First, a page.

The Politically Incorrect Guide to Socialism, by Kevin D. Williamson

When he laughed, respectable senators burst with laughter,
And when he cried the little children died in the streets.
–Auden, “Epitaph on a Tyrant”

Having heard an interview with the author, I expected this book to be a basic economics lesson for the general reader, along the lines of Henry Hazlitt’s Economics in One Lesson. The first three chapters are in that vein and good reading. Here’s his explanation of why central planning of prices is impossible, using milk as an example:

Some people, such as vegans or the lactose intolerant, consume no milk. But some households consume large quantities of the drink: those with many kids, those who use lots of milk products in their cooking, etc. Others may consume varying amounts; in July, when it’s hot and humid, a family might prefer lemonade, but it might consume a lot of milk in August if it’s whipping up a bunch of home-made ice cream for a big family reunion.

In addition to quantity calculations, there are various questions to answer, too: whole milk or skim, 1 percent or 2 percent? Do you prefer more expensive organic milk or cheaper factory-farmed milk? And if you prefer the pricier organic stuff, how much more are you willing to pay for it? What about soy milk? Chocolate milk? The delicious Pennsylvania Dutch treat known as vanilla milk?

There are 115 million households in the United States. If we imagine a weekly milk-consumption budget for each of them, that’s 5.98 billion household-weeks to plan for. Adding in a fairly restrictive list of variables–call it zero to twenty quarts a week, four levels of fat content, organic/nonorganic, soy/dairy, and three flavor options–you end up with around 6 trillion options to choose from.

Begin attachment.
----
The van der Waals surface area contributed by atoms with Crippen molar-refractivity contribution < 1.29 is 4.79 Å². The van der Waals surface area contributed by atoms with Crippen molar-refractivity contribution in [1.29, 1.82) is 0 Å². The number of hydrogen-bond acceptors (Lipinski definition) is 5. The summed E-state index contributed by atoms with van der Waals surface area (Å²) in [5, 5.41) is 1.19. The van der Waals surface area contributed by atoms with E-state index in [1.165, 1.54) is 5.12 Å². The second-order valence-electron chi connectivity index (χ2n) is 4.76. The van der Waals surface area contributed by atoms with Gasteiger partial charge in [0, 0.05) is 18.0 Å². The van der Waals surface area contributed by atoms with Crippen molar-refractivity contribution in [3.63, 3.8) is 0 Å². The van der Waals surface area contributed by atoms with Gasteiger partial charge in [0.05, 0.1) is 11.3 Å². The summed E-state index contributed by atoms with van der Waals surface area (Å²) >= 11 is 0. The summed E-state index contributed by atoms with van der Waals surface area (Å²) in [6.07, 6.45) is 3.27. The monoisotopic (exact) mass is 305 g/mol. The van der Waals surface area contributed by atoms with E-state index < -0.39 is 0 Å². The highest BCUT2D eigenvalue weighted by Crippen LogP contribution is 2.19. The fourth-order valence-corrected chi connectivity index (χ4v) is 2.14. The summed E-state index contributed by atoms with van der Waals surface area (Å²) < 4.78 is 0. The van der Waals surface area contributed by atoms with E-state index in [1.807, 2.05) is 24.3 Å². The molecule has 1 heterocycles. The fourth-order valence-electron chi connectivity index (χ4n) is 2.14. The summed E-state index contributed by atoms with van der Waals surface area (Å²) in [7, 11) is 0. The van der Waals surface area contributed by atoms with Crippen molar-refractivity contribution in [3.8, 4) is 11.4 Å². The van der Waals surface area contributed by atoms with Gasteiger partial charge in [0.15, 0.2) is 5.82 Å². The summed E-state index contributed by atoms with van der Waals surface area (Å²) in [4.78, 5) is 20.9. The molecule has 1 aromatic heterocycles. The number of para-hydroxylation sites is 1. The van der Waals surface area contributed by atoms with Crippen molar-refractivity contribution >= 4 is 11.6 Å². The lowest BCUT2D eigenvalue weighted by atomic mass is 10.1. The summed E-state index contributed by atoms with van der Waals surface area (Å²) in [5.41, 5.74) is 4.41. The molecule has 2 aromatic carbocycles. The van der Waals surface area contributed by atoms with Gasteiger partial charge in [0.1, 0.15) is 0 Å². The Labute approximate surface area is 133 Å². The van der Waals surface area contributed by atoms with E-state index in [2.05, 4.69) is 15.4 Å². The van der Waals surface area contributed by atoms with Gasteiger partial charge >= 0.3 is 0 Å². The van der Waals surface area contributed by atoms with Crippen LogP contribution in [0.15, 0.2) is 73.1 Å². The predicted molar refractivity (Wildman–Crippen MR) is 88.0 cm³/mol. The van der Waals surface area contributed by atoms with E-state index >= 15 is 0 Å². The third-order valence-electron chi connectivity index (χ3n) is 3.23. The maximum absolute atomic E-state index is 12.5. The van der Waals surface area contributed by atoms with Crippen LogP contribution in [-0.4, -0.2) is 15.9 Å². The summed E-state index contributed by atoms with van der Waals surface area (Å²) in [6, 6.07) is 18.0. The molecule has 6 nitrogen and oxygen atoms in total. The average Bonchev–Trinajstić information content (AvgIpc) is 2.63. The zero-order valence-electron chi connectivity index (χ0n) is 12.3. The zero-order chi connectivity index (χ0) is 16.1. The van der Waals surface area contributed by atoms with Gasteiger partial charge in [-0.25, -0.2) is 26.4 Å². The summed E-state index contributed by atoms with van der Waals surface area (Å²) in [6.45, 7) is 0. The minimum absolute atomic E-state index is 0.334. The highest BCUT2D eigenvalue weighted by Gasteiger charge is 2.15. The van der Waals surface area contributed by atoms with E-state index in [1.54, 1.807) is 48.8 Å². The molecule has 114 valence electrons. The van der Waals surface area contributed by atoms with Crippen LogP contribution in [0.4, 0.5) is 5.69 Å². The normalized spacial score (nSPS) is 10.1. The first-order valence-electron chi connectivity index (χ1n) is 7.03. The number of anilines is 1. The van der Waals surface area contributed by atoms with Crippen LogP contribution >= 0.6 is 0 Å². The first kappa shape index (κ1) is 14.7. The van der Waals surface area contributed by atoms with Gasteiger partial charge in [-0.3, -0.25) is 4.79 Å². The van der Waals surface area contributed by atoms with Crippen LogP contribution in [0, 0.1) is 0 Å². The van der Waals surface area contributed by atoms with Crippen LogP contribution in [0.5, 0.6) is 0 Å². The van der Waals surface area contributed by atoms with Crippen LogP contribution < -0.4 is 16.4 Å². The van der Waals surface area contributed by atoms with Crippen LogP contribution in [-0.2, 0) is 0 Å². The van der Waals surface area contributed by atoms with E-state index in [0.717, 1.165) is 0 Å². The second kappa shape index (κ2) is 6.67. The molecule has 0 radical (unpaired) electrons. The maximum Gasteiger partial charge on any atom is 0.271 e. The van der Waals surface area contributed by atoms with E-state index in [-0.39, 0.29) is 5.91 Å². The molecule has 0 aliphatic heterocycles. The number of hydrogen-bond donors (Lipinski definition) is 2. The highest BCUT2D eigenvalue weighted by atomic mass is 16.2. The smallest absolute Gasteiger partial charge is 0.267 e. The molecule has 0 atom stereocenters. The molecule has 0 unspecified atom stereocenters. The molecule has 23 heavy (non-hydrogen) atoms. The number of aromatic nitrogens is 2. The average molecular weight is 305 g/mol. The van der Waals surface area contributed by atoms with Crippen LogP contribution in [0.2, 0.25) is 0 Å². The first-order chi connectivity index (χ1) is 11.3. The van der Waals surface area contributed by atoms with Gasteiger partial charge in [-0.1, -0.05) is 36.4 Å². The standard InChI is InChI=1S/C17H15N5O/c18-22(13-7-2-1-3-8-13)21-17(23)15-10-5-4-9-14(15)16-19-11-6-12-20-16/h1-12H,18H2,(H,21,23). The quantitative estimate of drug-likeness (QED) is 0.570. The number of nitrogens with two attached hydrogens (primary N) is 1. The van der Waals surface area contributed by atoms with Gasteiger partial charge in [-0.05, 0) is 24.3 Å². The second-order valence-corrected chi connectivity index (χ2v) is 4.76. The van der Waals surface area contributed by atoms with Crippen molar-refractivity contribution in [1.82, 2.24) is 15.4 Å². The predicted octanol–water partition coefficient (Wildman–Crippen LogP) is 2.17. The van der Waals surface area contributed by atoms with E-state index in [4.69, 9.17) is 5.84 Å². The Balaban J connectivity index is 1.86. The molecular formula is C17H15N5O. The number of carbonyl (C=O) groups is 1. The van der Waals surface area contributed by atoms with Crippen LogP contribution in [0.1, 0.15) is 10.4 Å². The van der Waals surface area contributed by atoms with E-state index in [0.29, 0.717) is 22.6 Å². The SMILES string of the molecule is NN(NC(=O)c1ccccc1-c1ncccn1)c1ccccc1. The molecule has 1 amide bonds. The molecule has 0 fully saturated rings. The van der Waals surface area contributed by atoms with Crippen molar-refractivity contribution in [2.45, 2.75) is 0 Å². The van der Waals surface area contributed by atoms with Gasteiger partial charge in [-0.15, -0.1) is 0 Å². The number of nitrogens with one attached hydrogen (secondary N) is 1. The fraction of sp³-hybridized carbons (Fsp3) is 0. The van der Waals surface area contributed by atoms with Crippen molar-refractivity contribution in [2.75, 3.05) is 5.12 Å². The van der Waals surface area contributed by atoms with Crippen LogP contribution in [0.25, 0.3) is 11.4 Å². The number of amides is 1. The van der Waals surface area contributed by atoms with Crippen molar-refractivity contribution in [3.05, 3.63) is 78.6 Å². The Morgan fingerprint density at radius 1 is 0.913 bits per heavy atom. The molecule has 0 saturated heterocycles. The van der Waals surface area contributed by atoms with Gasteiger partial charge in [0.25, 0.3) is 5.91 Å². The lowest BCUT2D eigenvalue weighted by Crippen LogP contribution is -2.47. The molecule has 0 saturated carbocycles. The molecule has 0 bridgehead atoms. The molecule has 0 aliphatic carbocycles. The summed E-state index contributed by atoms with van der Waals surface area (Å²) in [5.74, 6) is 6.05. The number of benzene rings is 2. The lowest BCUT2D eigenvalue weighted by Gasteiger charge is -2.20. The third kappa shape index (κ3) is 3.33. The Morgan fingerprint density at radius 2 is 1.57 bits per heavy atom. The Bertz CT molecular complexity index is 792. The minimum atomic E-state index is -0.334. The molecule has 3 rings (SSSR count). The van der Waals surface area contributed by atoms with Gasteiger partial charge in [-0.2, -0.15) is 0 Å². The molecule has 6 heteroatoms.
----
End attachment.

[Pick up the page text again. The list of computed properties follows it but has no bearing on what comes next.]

No wonder the East Germans just stuck to one model of car–the Trabant–and so eliminated the problem of forecasting consumer choice.

The bulk of the book reviews various socialist or part-socialist regimes around the world–Sweden, North Korea, Venezuela, as well as the socialist aspects of American society, such as the public schools, public highways, and of course, in the last chapter, last year’s health care initiative. Public schools fit the definition of socialism from Williamson’s first chapter: “the public provision of non-public goods.” (“Public goods” are defined as those goods that by their nature cannot be easily provided by the free market, such as national defense and law enforcement.)

“Socialism” can be a fighting word, so the reader may disagree on whether something is socialism (such as public schools). Really, the question is whether the practice is a kind of socialism that can’t be lived with. Public schools certainly look socialist–the government decides where you’re going to school and how you’ll be taught. If you want a choice in the matter, you can move (maybe), or you can try to live outside the system entirely.

Williamson’s own views are clear–he doesn’t think that socialism works, and he doesn’t want to live under it. With the resignation of the clear-eyed man in the land of the blind, he knows, though, that socialism has its attractions for the masses, no matter how thoroughly he shows its errors.

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